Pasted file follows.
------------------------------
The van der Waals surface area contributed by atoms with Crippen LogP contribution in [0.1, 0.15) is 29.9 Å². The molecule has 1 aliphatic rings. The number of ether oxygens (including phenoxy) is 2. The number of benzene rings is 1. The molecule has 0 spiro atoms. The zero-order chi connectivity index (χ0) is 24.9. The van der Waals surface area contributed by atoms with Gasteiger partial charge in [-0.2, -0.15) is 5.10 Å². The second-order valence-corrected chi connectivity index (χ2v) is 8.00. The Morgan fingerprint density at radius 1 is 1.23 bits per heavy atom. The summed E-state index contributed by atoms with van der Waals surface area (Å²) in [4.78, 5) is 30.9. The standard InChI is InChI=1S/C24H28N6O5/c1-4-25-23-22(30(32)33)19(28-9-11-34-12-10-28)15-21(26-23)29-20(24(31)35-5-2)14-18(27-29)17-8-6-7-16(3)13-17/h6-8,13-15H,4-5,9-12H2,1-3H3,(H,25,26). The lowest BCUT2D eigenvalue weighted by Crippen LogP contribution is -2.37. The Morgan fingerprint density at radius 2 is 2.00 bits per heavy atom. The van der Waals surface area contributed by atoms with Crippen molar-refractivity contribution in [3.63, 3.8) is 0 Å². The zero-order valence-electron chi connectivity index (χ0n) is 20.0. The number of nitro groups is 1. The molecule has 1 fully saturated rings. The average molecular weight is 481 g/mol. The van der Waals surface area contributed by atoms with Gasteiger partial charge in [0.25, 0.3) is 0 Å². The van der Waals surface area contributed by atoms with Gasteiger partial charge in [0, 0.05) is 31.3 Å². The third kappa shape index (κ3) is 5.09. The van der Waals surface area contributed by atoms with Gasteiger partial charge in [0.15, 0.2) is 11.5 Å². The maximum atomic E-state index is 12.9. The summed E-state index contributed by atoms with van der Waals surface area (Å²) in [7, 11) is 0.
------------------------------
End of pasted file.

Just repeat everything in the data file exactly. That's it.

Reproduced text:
The van der Waals surface area contributed by atoms with Crippen LogP contribution in [0.1, 0.15) is 29.9 Å². The molecule has 1 aliphatic rings. The number of ether oxygens (including phenoxy) is 2. The number of benzene rings is 1. The molecule has 0 spiro atoms. The zero-order chi connectivity index (χ0) is 24.9. The van der Waals surface area contributed by atoms with Gasteiger partial charge in [-0.2, -0.15) is 5.10 Å². The second-order valence-corrected chi connectivity index (χ2v) is 8.00. The Morgan fingerprint density at radius 1 is 1.23 bits per heavy atom. The summed E-state index contributed by atoms with van der Waals surface area (Å²) in [4.78, 5) is 30.9. The standard InChI is InChI=1S/C24H28N6O5/c1-4-25-23-22(30(32)33)19(28-9-11-34-12-10-28)15-21(26-23)29-20(24(31)35-5-2)14-18(27-29)17-8-6-7-16(3)13-17/h6-8,13-15H,4-5,9-12H2,1-3H3,(H,25,26). The lowest BCUT2D eigenvalue weighted by Crippen LogP contribution is -2.37. The Morgan fingerprint density at radius 2 is 2.00 bits per heavy atom. The van der Waals surface area contributed by atoms with Crippen molar-refractivity contribution in [3.63, 3.8) is 0 Å². The zero-order valence-electron chi connectivity index (χ0n) is 20.0. The number of nitro groups is 1. The molecule has 1 fully saturated rings. The average molecular weight is 481 g/mol. The van der Waals surface area contributed by atoms with Gasteiger partial charge in [0.25, 0.3) is 0 Å². The van der Waals surface area contributed by atoms with Gasteiger partial charge in [0, 0.05) is 31.3 Å². The third kappa shape index (κ3) is 5.09. The van der Waals surface area contributed by atoms with Gasteiger partial charge in [0.15, 0.2) is 11.5 Å². The maximum atomic E-state index is 12.9. The summed E-state index contributed by atoms with van der Waals surface area (Å²) in [7, 11) is 0.